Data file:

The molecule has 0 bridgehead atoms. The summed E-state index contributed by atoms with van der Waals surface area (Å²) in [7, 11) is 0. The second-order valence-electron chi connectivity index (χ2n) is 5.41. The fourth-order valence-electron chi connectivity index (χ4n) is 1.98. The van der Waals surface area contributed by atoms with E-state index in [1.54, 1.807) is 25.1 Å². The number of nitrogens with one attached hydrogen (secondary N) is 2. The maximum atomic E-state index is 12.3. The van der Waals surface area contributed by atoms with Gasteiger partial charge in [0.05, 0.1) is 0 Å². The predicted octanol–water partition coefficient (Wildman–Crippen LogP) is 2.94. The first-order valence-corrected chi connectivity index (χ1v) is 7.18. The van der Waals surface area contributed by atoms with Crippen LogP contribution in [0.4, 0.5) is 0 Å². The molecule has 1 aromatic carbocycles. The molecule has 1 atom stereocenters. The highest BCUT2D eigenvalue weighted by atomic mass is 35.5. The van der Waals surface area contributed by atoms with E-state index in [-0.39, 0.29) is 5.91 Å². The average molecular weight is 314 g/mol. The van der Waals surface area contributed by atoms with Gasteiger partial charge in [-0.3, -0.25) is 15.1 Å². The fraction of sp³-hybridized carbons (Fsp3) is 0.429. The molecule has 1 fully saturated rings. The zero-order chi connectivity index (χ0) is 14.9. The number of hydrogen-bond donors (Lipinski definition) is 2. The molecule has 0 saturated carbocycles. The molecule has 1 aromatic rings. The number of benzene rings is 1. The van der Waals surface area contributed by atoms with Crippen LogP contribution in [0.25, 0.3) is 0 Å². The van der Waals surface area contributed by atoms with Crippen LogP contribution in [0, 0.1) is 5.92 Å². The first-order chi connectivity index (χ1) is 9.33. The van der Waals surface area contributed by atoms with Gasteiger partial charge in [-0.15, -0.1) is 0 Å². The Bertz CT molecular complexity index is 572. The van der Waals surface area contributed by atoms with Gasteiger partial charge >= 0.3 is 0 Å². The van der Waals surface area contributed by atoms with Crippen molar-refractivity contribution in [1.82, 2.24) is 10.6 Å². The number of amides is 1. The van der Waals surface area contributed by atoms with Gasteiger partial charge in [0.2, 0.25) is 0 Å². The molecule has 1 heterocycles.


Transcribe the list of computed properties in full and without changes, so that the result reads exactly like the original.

The molecule has 0 bridgehead atoms. The summed E-state index contributed by atoms with van der Waals surface area (Å²) in [7, 11) is 0. The second-order valence-electron chi connectivity index (χ2n) is 5.41. The fourth-order valence-electron chi connectivity index (χ4n) is 1.98. The van der Waals surface area contributed by atoms with E-state index in [1.54, 1.807) is 25.1 Å². The number of nitrogens with one attached hydrogen (secondary N) is 2. The maximum atomic E-state index is 12.3. The van der Waals surface area contributed by atoms with Gasteiger partial charge in [0.05, 0.1) is 0 Å². The predicted octanol–water partition coefficient (Wildman–Crippen LogP) is 2.94. The first-order valence-corrected chi connectivity index (χ1v) is 7.18. The van der Waals surface area contributed by atoms with Crippen LogP contribution in [0.4, 0.5) is 0 Å². The molecule has 1 aromatic carbocycles. The molecule has 1 atom stereocenters. The highest BCUT2D eigenvalue weighted by atomic mass is 35.5. The van der Waals surface area contributed by atoms with E-state index in [-0.39, 0.29) is 5.91 Å². The average molecular weight is 314 g/mol. The van der Waals surface area contributed by atoms with Gasteiger partial charge in [-0.3, -0.25) is 15.1 Å². The fraction of sp³-hybridized carbons (Fsp3) is 0.429. The molecule has 1 fully saturated rings. The zero-order chi connectivity index (χ0) is 14.9. The number of hydrogen-bond donors (Lipinski definition) is 2. The molecule has 0 saturated carbocycles. The molecule has 1 aromatic rings. The number of benzene rings is 1. The van der Waals surface area contributed by atoms with Crippen LogP contribution in [0.25, 0.3) is 0 Å². The van der Waals surface area contributed by atoms with Crippen LogP contribution in [0, 0.1) is 5.92 Å². The first-order chi connectivity index (χ1) is 9.33. The van der Waals surface area contributed by atoms with Gasteiger partial charge in [-0.15, -0.1) is 0 Å². The Bertz CT molecular complexity index is 572. The van der Waals surface area contributed by atoms with Gasteiger partial charge >= 0.3 is 0 Å². The van der Waals surface area contributed by atoms with Crippen molar-refractivity contribution in [1.82, 2.24) is 10.6 Å². The number of amides is 1. The van der Waals surface area contributed by atoms with Gasteiger partial charge in [0.2, 0.25) is 0 Å². The molecule has 1 heterocycles.